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Yoga With Animals: Is This New Trend Lame or Legit?

yoga mat

With styles such as Stand Up Paddleboard (SUP) yoga, Naked yoga, Cannabis yoga, and Beer yoga popping up in studios across the country, it seems like yoga couldn’t drift any further from its roots.

These yoga styles have quite the following and although they are unusual, these styles bring a little something special to the yoga world.

However, there is a new style popping up in several cities across the United States—yoga with animals. Yeah, you read that right, practicing yoga with your dog, cat, horse or even goat is becoming an actual thing! So, is this new trend lame or legit?

Yoga with animals

The intention behind these classes seems to vary greatly. Some are practiced in shelters to increase animal adoptions, while others are solely a novelty.

Take Horseback yoga, for example. Practiced at least in part on a horse’s back, it’s said to connect the rider with their horse through conscious breathing and subtle movement, just as yoga is meant to connect the practitioner to their spirit.

Then we have Doga: yes, that’s right, yoga with dogs.

Doga is a partner style class, where dogs take the place of another human being. Downward-Facing Dog and Upward-Facing Dog may be named after our canine friends, but in Doga humans guide their pups into a variety of yoga poses.

And then there is Goat yoga, which seems to be the hottest yoga trend at the moment. Lainey Morse, creator of this unique trend, started Goat yoga as a community class on her farm where goats roam freely.

Class ends with a “goat happy hour” where practitioners can take photos with their furry friends. The goats are less involved as opposed to Doga or Horseback yoga, but they still make the whole experience light and fun.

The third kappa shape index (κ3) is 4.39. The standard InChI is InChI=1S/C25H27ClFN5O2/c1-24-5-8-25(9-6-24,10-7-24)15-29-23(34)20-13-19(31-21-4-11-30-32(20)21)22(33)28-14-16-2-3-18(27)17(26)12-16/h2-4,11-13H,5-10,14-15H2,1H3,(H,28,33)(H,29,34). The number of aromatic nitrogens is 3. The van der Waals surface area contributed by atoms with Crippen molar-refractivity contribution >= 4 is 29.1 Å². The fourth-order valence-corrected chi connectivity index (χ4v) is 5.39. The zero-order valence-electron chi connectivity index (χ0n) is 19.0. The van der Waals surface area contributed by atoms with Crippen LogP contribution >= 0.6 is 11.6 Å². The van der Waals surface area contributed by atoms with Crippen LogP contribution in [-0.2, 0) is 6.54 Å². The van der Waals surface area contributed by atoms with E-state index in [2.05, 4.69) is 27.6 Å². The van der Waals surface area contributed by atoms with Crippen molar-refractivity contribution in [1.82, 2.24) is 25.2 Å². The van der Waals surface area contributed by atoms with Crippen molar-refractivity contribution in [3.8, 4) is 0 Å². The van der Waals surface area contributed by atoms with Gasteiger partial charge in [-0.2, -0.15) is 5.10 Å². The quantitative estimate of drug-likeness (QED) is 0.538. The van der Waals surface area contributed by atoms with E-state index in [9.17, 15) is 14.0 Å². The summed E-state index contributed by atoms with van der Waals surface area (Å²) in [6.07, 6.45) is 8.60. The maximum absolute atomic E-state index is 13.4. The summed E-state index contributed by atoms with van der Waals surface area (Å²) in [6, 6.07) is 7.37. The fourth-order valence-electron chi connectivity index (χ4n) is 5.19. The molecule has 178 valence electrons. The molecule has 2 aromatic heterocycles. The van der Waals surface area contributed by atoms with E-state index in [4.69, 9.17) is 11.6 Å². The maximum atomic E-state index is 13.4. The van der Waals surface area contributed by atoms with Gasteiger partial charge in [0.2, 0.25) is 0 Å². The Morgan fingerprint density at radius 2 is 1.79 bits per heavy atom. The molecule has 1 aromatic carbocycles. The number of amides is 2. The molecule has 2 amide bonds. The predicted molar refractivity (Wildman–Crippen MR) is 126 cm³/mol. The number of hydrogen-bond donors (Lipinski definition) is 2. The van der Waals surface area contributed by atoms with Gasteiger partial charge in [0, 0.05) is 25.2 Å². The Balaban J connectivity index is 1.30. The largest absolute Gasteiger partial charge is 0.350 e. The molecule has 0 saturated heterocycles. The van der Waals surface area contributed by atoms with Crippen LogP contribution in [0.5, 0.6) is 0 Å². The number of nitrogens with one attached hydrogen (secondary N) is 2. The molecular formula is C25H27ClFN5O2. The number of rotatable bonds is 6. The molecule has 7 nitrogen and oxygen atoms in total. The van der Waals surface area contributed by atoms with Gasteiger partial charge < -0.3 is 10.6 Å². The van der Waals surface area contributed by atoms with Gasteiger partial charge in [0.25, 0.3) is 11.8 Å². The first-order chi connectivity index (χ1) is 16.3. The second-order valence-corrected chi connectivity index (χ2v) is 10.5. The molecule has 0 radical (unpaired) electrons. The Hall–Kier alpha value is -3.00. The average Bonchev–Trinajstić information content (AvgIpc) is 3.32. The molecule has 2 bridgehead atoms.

Animal shelters have learned how to work the yoga with animals trend to their advantage. Centers such as the Good Mews cat shelter outside of Atlanta offers yoga in the shelter. These cats live cage-free, and yoga night gives them a chance to interact with humans and vice-versa.

While yoga with animals can involve different types of animals, it’s the intention that differentiates one class from another.

Yoga classes at animal shelters, for example, are an awesome way to make adoptable dogs and cats visible to the public. These classes draw in those who aren’t actively searching for furry friend, making them more aware of the importance of animal adoption.

Continue to roll out the mat

It’s hard to take the other styles very seriously, although it’s easy to imagine that they bring happiness to everyone who takes part.

Being around animals is uplifting, as we’re quickly able to give and receive their love, and their playfulness is always entertaining.

Practicing yoga while goats wander in between you and your neighbor would definitely add humor to your yoga practice. Plus, practicing outdoors on a gorgeous farm is an experience that can be very uplifting. And getting on your mat or horse to practice yoga with your canine or equestrian friend would surely be fun, if not challenging.

Nonetheless, it’s hard to imagine that yoga with animals would deepen your yoga practice. While asana is meant to be a tool for the mind to go inward such as focusing on your breath while practicing a Handstand, adding an unpredictable and less focused animal into the mix is a distraction.

In the end, whatever brings people to their yoga mats is a good thing. Perhaps someone’s very first yoga class starts in an animal shelter, but ends with many years of serious practice. Start superficially and eventually you’ll end up in the same place as the world’s most spiritual yogis.

julie bernier
Julie Bernier
Julie Bernier, a registered Ayurvedic Practitioner and Ayurvedic Yoga Therapist with the National Ayurvedic Medical Association (NAMA), offers holistic wellness solutions rooted in Ayurveda, an ancient Indian system of healing. Certified as a Massage Therapist, Julie specializes in restoring balance for women facing various health challenges such as hormonal imbalances, period problems, digestive troubles, skin conditions, anxiety, depression, and pre/postnatal care. Her expertise combines traditional teachings learned directly from the source in India with modern understanding gained through studies in the US. Julie's personalized approach to wellness empowers women to reclaim harmony in their bodies and lives through Ayurvedic principles and practices.